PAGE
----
(FRANKFORT, KY) – The Kentucky Department of Education’s (KDE’s) School Curriculum Assessment and Accountability Council (SCAAC) examined remote learning, adaptations to the Early Graduation Program (EGP), new systems for assessment and the Kentucky Academic Standards (KAS) during its July 19 meeting.
Marty Park, chief digital officer at KDE, discussed how educators can best serve full-time enrolled, remote students with high-quality resources. He emphasized that innovation should be used to create vibrant learning experiences for students who require a non-traditional learning environment.
“Around 2% of our students need an experience for a period of time where they don’t come on campus, and we believe that our public schools can offer the best experience possible, and that’s exciting for us,” he said.
Park provided data on the current program structures for remote learning and pointed out some findings:
- 144 districts submitted and received approval for the 2021-2022 School Year Attendance Waiver.
- 84 districts actively used the waiver.
- 96% of districts reported the waiver helped retain or re-enroll homeschool students.
- 85% of districts reported transferring individual students back to in-person due to lack of progress at the expected rate, per KDE’s Digital Learning Guidelines.
“We feel it’s important for teachers, building administrators, coaches, anyone who will be participating in the virtual learning environment providing instruction, but also anyone supporting those teachers, to be equipped with high-quality professional learning that’s going to allow them to be successful and be able to effectively engage their students in that virtual learning environment,” said Micki Ray, chief academic officer in KDE’s Office of Teaching and Learning.
Early Graduation Program
Ray reviewed amendments to the Early Graduation Program (EGP) from the passage of SB 61 (2022). She discussed internal data and data obtained from KYSTATS to inform regulatory changes to 704 KAR 3:305, minimum requirements for high school graduation, that were needed due to the passage of the legislation.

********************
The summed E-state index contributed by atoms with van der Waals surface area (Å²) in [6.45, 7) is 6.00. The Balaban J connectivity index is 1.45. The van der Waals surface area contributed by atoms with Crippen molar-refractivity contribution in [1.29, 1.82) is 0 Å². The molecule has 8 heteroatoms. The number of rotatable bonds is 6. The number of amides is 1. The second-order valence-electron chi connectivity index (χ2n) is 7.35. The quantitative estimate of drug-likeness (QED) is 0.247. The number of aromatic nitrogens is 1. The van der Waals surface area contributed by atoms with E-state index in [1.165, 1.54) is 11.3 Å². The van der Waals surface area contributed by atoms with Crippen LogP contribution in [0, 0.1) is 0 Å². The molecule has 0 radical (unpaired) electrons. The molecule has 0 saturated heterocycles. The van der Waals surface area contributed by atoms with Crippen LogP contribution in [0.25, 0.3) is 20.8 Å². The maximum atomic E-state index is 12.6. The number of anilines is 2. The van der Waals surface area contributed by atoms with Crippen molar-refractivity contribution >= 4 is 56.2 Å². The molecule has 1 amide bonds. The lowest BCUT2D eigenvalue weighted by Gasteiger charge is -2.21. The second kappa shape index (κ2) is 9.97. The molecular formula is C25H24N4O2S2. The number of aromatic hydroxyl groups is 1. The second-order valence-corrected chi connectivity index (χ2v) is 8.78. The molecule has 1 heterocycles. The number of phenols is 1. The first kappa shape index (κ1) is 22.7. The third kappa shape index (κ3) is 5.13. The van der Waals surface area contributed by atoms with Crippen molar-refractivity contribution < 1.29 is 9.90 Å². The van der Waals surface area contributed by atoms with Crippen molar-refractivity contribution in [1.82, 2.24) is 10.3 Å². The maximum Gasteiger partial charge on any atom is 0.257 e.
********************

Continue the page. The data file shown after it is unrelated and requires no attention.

Sarah Peace, policy advisor in KDE’s Office of Teaching and Learning, reviewed the amendments to 704 KAR 3:305, which have been scaled over a three-year period. She detailed these requirements for who completes the EGP in the academic years of 2022-2023, 2023-2024 and 2024-2025, and beyond.
Guidance on the specific requirements for the 2022-2023 academic year will be made available, along with support for schools and districts on the implementation of SB 61 (2022) and the subsequent regulatory changes made to 704 KAR 3:305. The regulatory amendments discussed by Peace are expected to take effect in the spring of 2023.
In discussing on the new accountability system and its implementation, KDE Associate Commissioner Rhonda Sims emphasized the importance of “status” and “change” when looking at school performance. “Status,” which will be reported beginning with the 2021-2022 school year, refers to student performance that year, and “change,” which will be reported beginning with the 2022-2023 school year, is defined as the difference between one year’s status score compared to the subsequent year’s status score.
Jennifer Stafford, director of the Division of Assessment and Accountability Support in KDE’s Office of Assessment and Accountability (OAA), said district assessment coordinators will look at the assessment data, specifically data on demographics, participation and accountability, in early August during the Fall Data Review. OAA will host a standard-setting workshop on Sept. 13 and 14 to establish cut scores for status on each indicator and the overall performance rating.
On Sept.19, the Local Superintendents Advisory Council (LSAC) will meet to approve the work by the OAA.
After the LSAC meets, the district assessment coordinators (DACs) will search for any systemic issues presented in the data before the public release of the School Report Card in early to mid-October.
Chrystal Rowland, director of KDE’s Division of Program Standards, and Thomas Clouse, an academic program manager in KDE’s Office of Teaching and Learning, said the process for reviewing the KAS for Science started in the fall of 2020, when an application for the science review committee and three advisory panels (elementary, middle and high school) was announced. The intent of these groups, including educators, representatives from higher education and community members, was to review and revise the KAS for Science based on public comment.
In January 2021, a public comment survey was released to get feedback on the current KAS for Science. Using the data collected with this form, the science advisory panels and review committee met to review the science standards and review the first round of public comment. A draft KAS for Science was finalized in July.
Currently, there is an open public comment survey that is being used alongside focus groups to get feedback on the draft standards document. Once the survey closes at the end of July, the advisory panels and review committee will reconvene to review and respond to the public comments. The draft KAS for Science is set to be reviewed by the Kentucky Board of Education in the fall of this year.
The review of the KAS for Visual and Performing Arts began in 2021 with a public comment feedback survey. The advisory panels and review committee were formed in April, and are set to meet this month to start reviewing the feedback.